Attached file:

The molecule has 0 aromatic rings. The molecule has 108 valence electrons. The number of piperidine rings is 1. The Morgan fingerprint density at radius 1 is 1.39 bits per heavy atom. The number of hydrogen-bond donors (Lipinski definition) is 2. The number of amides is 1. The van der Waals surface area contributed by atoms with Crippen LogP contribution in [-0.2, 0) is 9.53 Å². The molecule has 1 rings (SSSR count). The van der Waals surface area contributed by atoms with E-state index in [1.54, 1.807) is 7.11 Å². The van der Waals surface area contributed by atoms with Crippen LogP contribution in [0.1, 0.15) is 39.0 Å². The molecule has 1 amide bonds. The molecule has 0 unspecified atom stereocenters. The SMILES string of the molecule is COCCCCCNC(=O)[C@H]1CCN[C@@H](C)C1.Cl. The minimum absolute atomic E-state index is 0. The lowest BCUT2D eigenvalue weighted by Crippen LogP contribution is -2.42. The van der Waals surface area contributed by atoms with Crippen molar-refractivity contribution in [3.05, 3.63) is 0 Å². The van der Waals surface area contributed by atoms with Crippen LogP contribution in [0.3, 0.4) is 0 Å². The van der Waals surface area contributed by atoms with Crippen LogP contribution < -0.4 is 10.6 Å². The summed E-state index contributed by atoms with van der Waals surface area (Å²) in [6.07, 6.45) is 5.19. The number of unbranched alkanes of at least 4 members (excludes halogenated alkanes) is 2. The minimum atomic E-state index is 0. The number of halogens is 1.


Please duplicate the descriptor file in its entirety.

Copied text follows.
The molecule has 0 aromatic rings. The molecule has 108 valence electrons. The number of piperidine rings is 1. The Morgan fingerprint density at radius 1 is 1.39 bits per heavy atom. The number of hydrogen-bond donors (Lipinski definition) is 2. The number of amides is 1. The van der Waals surface area contributed by atoms with Crippen LogP contribution in [-0.2, 0) is 9.53 Å². The molecule has 1 rings (SSSR count). The van der Waals surface area contributed by atoms with E-state index in [1.54, 1.807) is 7.11 Å². The van der Waals surface area contributed by atoms with Crippen LogP contribution in [0.1, 0.15) is 39.0 Å². The molecule has 1 amide bonds. The molecule has 0 unspecified atom stereocenters. The SMILES string of the molecule is COCCCCCNC(=O)[C@H]1CCN[C@@H](C)C1.Cl. The minimum absolute atomic E-state index is 0. The lowest BCUT2D eigenvalue weighted by Crippen LogP contribution is -2.42. The van der Waals surface area contributed by atoms with Crippen molar-refractivity contribution in [3.05, 3.63) is 0 Å². The van der Waals surface area contributed by atoms with Crippen LogP contribution in [0.3, 0.4) is 0 Å². The van der Waals surface area contributed by atoms with Crippen LogP contribution < -0.4 is 10.6 Å². The summed E-state index contributed by atoms with van der Waals surface area (Å²) in [6.07, 6.45) is 5.19. The number of unbranched alkanes of at least 4 members (excludes halogenated alkanes) is 2. The minimum atomic E-state index is 0. The number of halogens is 1.